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Wuthering Heights

by Emily Brontë

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Student Question

Why doesn't Nelly recognize Heathcliff at their first encounter in Thrushcross Grange's garden?

Expert Answers

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First of all, it is nearly dark when Heathcliff hears a voice from behind her. The voice says, "Nelly, is that you?" Nelly says,

"It was a deep voice, and foreign in tone; yet there was something in the manner of pronouncing my name which made it sound familiar."

Nelly still can't really see who it is. All she sees is "a tall man dressed in dark clothes, with dark face and hair."  Still, Heathcliff is so changed she does not recognize him as he approaches. A ray fell on his features; the cheeks were sallow, and half covered with black whiskers; the brows lowering, the eyes deep-set and singular.

The Nelly sees the eyes and remembers who she is speaking to. She exclaims,

"“What!” I cried, uncertain whether to regard him as a worldly visitor, and I raised my hands in amazement.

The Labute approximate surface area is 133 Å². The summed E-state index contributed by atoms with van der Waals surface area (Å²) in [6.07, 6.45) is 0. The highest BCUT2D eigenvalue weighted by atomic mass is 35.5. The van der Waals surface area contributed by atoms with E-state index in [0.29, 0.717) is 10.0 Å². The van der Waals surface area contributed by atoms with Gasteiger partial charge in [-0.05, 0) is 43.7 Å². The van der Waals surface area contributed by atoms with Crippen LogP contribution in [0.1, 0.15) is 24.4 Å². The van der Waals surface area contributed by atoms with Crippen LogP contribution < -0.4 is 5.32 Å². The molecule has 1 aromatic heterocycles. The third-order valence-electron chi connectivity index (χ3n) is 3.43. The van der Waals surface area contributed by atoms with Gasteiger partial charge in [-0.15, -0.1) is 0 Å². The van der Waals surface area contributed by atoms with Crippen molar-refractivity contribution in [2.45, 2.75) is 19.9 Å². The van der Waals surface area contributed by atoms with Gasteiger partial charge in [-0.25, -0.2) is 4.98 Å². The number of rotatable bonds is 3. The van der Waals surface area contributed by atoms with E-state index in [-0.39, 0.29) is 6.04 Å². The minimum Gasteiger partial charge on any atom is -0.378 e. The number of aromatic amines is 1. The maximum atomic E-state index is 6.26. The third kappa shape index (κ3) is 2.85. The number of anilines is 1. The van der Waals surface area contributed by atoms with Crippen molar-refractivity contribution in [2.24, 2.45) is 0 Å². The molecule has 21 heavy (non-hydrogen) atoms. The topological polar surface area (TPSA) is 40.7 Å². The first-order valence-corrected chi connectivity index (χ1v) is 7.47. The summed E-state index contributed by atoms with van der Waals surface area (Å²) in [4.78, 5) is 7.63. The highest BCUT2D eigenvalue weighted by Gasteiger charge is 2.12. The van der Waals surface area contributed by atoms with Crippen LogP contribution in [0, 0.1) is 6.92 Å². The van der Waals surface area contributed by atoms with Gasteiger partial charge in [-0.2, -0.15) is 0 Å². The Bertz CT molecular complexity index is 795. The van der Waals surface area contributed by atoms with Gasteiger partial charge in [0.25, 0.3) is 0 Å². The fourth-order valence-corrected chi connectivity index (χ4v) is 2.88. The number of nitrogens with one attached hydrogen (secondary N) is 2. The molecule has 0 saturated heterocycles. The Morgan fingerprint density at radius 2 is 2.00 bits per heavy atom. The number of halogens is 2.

“What! you come back? Is it really you? Is it?”"

She cannot believe that Heathcliff has returned and his appearance and voice have changed since she last saw him. If is only when she sees his eyes that she recognizes him.

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Why doesn't Nelly tell Catherine who the visitor is when Heathcliff returns back to Thrushcross Grange?

You need to re-read Chapter 10 to find the answer to this question. This chapter describes the Linton´s married life together and paints a picture of domestic bliss. Though Nelly notes that Edgar tried to do everything he could to make sure his wife was not crossed or irritated. However, one night, Nelly returns to the house bearing a basket of apples. Note the description and how it foreshadows problems to come:

It had got dusk, and the moon looked over the high wall of the court, causing undefined shadows to lurk in the corners of the numerous projecting portions of the building.

The "undefined shadows" of course represent the trouble that Heathcliff will bring with him, in spite of the "mellow" evening. Also note that when Nelly realises who it is, she is shocked, "uncertain whether to regard him as a worldly visitor".

With all of this omens that seem to predict trouble in the offing, Nelly goes in and does as Heathcliff commands her to - she tells Catherine that someone from Gimmerton is there to see her. Although we are not told, I think she tells Edgar the identity of the stranger because she is worried about the impact of Heathcliff´s return on Catherine. So, to answer your question, Nelly was just obeying Heathcliff´s orders, though she feels unsettled enough to inform Edgar to try to warn him of the potential bad effect of Heathcliff´s return.

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